Research & Development – African Perspectives

Heavily cropped collines are the norm in the highlands of Burundi where there is little arable land to go around

Long and meandering blog…

Those of us coming from the West (or Western trained) tend to separate technology and its research from the social-political and environmental contexts in which it is (or should be) working. Sometimes that is ‘ok’ – but for successful adoption, perhaps not…

Over the years I have worked with about a half a dozen members of the CG* system, as trainer, researcher, and at times as external evaluator; as well, with international agricultural and development organizations and also with NGOs. Throughout this work (which continues, primarily as a consultant) I continue to be frustrated by the ways in which particular ideologies – or development paradigms – are cherished by persons and organizations who have trouble seeing beyond their ‘box’. That is to say, fail to take account of local conditions.

* CGIAR: The Consultative Group on International Agricultural Research:

The Consultative Group on International Agricultural Research (CGIAR) is a global partnership that unites organizations engaged in research for sustainable development with the funders of this work…

This problem as it existed in agricultural research especially in the 70s and early 80s, has been explained this way:

With few historical guideposts, scientists working on Africa’s food crops and livestock in the 1970s [and 80s] did not always immediately identify the most successful research strategies.

Breeding and agronomic trials were often conducted in higher-rainfall areas or under irrigation. The principal response to weather risk was the search for shorter cycle cultivars, which occurred over all the semiarid regions in the 1970s and 1980s.

Agronomic and varietal recommendations often failed to account for agro-ecological differences in a country, making them inappropriate for most farmers.

Limited knowledge of local conditions drove a shift toward farming systems research, simply to understand farmers’ practices, so that appropriate techniques could be developed.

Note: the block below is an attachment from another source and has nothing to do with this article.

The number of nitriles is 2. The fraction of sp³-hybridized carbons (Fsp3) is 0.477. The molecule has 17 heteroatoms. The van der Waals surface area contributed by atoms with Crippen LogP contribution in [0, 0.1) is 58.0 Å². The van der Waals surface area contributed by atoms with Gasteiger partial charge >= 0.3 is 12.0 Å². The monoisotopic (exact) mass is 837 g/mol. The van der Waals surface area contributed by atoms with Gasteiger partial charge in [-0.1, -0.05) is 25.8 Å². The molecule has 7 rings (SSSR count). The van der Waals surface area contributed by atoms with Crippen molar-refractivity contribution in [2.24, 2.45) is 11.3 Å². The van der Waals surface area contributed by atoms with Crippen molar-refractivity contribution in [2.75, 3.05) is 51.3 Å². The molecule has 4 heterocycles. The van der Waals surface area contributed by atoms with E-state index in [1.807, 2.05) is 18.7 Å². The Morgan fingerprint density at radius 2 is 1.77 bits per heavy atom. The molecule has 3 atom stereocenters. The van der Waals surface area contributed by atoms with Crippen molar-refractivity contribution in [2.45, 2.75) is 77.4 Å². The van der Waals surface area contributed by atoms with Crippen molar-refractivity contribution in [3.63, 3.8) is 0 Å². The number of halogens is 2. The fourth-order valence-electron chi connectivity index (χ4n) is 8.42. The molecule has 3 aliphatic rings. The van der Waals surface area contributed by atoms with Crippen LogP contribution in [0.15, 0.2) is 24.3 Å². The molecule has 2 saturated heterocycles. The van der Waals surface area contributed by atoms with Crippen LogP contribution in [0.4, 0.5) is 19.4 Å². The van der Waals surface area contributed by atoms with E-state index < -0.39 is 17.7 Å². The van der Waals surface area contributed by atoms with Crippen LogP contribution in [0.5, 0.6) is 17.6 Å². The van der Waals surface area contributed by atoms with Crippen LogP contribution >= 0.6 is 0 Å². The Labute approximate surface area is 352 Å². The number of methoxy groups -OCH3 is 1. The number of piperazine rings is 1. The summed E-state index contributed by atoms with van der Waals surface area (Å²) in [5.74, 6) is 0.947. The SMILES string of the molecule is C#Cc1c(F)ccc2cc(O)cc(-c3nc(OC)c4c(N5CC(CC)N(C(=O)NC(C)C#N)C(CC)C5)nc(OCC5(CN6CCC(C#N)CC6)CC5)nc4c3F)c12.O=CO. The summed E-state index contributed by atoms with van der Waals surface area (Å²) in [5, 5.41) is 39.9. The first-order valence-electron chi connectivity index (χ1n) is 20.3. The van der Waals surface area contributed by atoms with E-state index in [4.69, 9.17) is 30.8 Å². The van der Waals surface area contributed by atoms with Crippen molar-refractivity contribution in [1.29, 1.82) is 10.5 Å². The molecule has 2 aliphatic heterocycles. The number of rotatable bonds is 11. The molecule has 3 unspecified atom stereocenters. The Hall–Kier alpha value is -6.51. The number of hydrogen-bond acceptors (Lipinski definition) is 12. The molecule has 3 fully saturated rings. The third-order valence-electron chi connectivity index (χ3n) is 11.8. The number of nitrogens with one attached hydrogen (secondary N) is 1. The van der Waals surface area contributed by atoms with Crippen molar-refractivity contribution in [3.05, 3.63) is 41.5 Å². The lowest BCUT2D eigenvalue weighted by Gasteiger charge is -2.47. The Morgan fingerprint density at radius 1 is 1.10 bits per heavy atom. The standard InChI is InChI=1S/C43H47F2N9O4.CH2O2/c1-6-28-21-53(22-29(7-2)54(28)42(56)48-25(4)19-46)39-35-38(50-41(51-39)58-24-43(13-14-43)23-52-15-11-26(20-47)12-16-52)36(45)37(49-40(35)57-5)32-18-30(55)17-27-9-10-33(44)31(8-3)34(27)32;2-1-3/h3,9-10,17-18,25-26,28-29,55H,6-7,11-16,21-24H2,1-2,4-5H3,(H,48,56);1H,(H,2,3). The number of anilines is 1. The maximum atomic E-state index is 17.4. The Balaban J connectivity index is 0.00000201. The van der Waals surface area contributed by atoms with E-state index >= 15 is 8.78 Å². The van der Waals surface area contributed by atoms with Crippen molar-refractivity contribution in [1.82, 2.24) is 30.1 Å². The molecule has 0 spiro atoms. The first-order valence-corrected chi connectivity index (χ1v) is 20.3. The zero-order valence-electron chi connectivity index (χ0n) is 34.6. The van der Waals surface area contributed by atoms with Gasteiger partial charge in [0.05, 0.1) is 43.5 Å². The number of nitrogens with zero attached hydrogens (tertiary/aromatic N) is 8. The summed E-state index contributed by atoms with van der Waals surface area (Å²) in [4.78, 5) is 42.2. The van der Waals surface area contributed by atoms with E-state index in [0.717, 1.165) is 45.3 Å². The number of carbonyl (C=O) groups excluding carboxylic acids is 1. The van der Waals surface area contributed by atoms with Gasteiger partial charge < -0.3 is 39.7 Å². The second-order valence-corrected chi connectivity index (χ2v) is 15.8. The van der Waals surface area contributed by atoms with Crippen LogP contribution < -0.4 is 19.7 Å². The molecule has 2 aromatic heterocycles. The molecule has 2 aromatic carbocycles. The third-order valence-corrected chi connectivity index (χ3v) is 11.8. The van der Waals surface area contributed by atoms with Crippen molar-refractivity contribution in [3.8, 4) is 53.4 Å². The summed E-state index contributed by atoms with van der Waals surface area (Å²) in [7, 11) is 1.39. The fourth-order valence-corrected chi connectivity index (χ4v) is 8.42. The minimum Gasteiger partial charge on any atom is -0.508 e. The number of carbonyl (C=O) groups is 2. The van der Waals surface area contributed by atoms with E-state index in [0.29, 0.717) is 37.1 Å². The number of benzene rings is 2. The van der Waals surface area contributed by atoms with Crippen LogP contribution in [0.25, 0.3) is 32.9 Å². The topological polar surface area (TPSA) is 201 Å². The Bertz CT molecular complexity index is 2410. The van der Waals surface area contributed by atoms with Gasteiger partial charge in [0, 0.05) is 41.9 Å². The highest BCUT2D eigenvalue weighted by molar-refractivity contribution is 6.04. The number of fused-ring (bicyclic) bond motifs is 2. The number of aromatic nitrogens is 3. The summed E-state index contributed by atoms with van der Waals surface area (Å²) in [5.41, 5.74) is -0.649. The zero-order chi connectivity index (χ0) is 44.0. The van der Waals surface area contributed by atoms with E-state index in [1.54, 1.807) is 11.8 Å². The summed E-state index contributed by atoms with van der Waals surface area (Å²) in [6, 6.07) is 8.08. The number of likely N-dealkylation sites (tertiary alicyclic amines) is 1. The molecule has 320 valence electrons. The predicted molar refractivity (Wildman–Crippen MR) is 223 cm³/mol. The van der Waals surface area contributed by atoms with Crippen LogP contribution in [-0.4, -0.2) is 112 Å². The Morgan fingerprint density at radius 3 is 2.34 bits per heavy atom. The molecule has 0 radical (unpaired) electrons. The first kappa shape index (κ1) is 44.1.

Source: Agricultural Technology Development and Transfer in Africa: Impacts Achieved and Lessons Learned. James F. Oehmke et al. Michigan State University 1997.

So, there have been improvements. Now, the incorporation of  ‘real world’ dynamics into applied research is taken more and more as a necessity. For example, in the current case of addressing the very serious cassava diseases raging throughout East and central Africa, there is increasing collaboration amongst research organizations (IITA* and others) and the NGOs that are implementing programs for multiplication and distribution of improved cassava planting materials to targeted populations. Here in Burundi that includes Catholic Relief Services, Lutheran World Relief, and CARITAS.

*IITA: International Institute for Tropical Agriculture, Ibadan Nigeria

Conducting trials in different micro-ecosystems in a country is now more common, although there are continued difficulties here (Burundi) because of the micro-ecosystems that sometimes may be as small as several square meters. In these instances, it is the farmer who has been cultivating the area for many years who often has the best idea of what might or might not be appropriate by way of planting materials.

When I initially began training researchers at IITA and elsewhere in ways to work with farmers as part of identifying research priorities and setting up joint on-station, on-farm trials, there was considerable opposition. A number of the researchers had never worked with – let alone discussed with farmers their opportunities and constraints. It was just not seen as very ‘scientific’.

And I have to say, some of the African researchers trained in Europe and North America can be caught ‘betwixt and between’, in that their studies have often been carried out in the context of sophisticated equipment and other inputs that simply are not available in this part of the world. Some donors have been developing programs to deal with this problem, notably the Rockefeller Foundation and the Ford Foundation.

Dr. Keba visiting our village and farmer-trial with sweet corn (Kenyan). Keba is a plant scientist who did her PhD in the States, completed several years work with ICRAF, and now is working in her home country of Botswana

Some time back I was asked by the National Academy of Sciences, BOSTID (Board on Science and Technology for International Development) program, to evaluate a large and long-term research project in the Sahel that was to have developed agroforestry interventions for smallholders. In fact, after 10 years of the program, not a single species trial had made it onto a farmer’s field; the trials were beautifully designed and run and even the farmer-led trials appeared reasonable – though, on examination, they were actually run by the researchers not the farmers.